**A negative \(h\) value, \(h<0\) will shift the graph \(h\) units to the left from the origin.**

Let's examine figure 3 to see how this would work.

Fig. 3 - Horizontal translation effects of \(h\) on \(x^2\).

First, note that the standard form contains \((x-h)\), not \((x+h)\).

This means that \((x+5)\) will actually be a shift of the blue parabola *5 units to the left* to the red parabola, as this equates to \(( x-(-5))\).

Similarly, \((x-5)\) will shift the blue parabola *5 units to the right* to the green parabola.

Second, notice these translations did not affect the shape of the blue parabola; they just shifted all of its points to the left (green) or to the right (red).

So you can actually just focus on translating the vertex of the blue parabola, \((0,0)\), 5 units to the left, \((-5,0)\), or 5 units to the right, \((5,0)\), and then draw the parabola just like the initial one.

Now, similar to how \(h\) represents a horizontal translation, **\(k\) represents a vertical translation**.

**A positive \(k\), \(k>0\), will shift the graph \(k\) units up from the origin;**

**A negative \(k\), \(k<0\), will shift the graph \(k\) units down from the origin**.

This principle is exemplified in figure 4.

Try some software such as desmos and experiment with quadratic graphs by changing their constants to grasp a better understanding of how they work.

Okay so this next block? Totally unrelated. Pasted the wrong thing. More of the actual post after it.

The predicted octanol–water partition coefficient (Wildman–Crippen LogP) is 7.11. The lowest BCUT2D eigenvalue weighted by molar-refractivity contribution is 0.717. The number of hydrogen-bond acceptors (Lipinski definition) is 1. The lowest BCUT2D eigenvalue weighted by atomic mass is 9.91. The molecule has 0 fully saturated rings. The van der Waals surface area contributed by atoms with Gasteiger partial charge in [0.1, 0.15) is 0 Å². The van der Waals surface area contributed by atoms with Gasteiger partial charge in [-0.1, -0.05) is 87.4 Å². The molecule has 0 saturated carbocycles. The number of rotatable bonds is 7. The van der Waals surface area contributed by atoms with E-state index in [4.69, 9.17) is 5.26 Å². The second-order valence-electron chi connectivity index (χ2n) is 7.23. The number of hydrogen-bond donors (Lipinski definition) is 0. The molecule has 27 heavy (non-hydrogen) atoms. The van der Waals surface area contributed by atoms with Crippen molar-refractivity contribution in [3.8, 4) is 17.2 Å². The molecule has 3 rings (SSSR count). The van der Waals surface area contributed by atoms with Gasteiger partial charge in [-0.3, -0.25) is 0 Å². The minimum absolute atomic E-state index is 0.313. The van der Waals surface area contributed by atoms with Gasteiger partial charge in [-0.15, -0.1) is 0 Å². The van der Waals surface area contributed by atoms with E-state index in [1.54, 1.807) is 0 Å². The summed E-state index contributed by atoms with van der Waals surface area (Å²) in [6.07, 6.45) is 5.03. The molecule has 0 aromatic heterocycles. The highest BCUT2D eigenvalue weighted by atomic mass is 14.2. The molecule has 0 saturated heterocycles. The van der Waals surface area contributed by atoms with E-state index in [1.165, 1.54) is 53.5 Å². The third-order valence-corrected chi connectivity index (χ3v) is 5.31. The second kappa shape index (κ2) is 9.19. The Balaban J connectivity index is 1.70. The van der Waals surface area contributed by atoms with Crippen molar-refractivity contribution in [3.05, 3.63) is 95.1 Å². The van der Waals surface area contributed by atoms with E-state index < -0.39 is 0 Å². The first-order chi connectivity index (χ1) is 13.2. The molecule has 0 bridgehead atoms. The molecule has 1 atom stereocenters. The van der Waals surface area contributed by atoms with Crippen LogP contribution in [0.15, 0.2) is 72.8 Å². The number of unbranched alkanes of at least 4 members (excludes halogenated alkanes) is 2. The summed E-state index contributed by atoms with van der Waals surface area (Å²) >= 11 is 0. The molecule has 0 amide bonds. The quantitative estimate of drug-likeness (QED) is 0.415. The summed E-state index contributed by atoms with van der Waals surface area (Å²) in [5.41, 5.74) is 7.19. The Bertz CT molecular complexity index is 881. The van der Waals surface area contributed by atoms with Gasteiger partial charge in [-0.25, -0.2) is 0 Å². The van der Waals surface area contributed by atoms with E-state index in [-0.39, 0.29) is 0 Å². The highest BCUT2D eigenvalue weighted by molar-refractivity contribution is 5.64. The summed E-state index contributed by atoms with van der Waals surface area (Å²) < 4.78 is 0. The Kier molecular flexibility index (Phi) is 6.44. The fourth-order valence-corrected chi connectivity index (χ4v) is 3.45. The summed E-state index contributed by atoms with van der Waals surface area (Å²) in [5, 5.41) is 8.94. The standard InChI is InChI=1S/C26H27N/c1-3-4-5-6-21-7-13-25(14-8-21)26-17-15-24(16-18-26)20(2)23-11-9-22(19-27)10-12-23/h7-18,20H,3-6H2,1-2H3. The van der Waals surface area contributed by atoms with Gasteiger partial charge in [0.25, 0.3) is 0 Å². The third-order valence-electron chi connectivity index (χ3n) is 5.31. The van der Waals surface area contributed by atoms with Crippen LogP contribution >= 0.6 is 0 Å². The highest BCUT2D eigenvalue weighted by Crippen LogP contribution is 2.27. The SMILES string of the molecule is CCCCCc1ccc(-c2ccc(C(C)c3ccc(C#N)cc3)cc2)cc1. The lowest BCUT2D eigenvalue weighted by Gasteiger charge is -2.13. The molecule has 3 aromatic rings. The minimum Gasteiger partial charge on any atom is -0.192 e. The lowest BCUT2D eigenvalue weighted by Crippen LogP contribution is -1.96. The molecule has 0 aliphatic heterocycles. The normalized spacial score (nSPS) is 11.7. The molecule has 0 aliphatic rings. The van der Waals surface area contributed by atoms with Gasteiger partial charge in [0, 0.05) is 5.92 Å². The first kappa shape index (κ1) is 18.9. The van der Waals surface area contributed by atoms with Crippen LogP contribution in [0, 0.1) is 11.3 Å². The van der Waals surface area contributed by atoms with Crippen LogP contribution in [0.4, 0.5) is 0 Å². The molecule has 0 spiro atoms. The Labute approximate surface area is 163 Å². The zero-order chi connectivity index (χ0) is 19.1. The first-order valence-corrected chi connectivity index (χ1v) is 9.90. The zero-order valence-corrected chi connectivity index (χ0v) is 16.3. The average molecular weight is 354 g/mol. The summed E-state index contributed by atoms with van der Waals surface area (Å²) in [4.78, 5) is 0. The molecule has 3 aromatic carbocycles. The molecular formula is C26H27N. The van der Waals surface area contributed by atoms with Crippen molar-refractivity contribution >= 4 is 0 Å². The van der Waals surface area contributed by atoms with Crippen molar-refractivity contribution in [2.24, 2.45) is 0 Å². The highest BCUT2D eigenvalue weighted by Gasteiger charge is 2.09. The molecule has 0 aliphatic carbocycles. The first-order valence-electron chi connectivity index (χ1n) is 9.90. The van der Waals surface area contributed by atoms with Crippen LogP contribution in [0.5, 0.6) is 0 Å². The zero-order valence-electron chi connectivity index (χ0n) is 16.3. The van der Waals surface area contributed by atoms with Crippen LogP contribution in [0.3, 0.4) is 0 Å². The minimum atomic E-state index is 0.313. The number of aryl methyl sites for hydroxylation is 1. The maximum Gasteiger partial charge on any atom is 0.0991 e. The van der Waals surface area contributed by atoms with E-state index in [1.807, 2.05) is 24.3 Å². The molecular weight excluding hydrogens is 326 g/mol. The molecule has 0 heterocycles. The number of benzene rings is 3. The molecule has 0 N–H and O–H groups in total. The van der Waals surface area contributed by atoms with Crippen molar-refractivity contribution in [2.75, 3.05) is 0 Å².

Here, the sign of \(k\) tells you exactly where to move the parabola.

For \(k=5\), the blue parabola is shifted *5 units up* to the green parabola, and for \(k=-5\), the blue parabola is shifted *5 units down* to the red parabola.

Again, you can just focus on translating the vertex of the blue parabola, \((0,0)\), 5 units up, \((0,)\), or 5 units down, \((0,-5)\), and then draw the parabola just like the initial one.

Now that we have learned more about the effect of the value of \(h\) and \(k\) on the horizontal and vertical shift of the parabola from the origin, we are now ready to explore the last concept of Dilation.

Let's now have a look at the dilation effect \(a\) can have on parabolas.

**An absolute value of \(a\) greater than \(1\), \(|a|>1\), contracts a parabola, moving it closer to the \(y-\)axis;**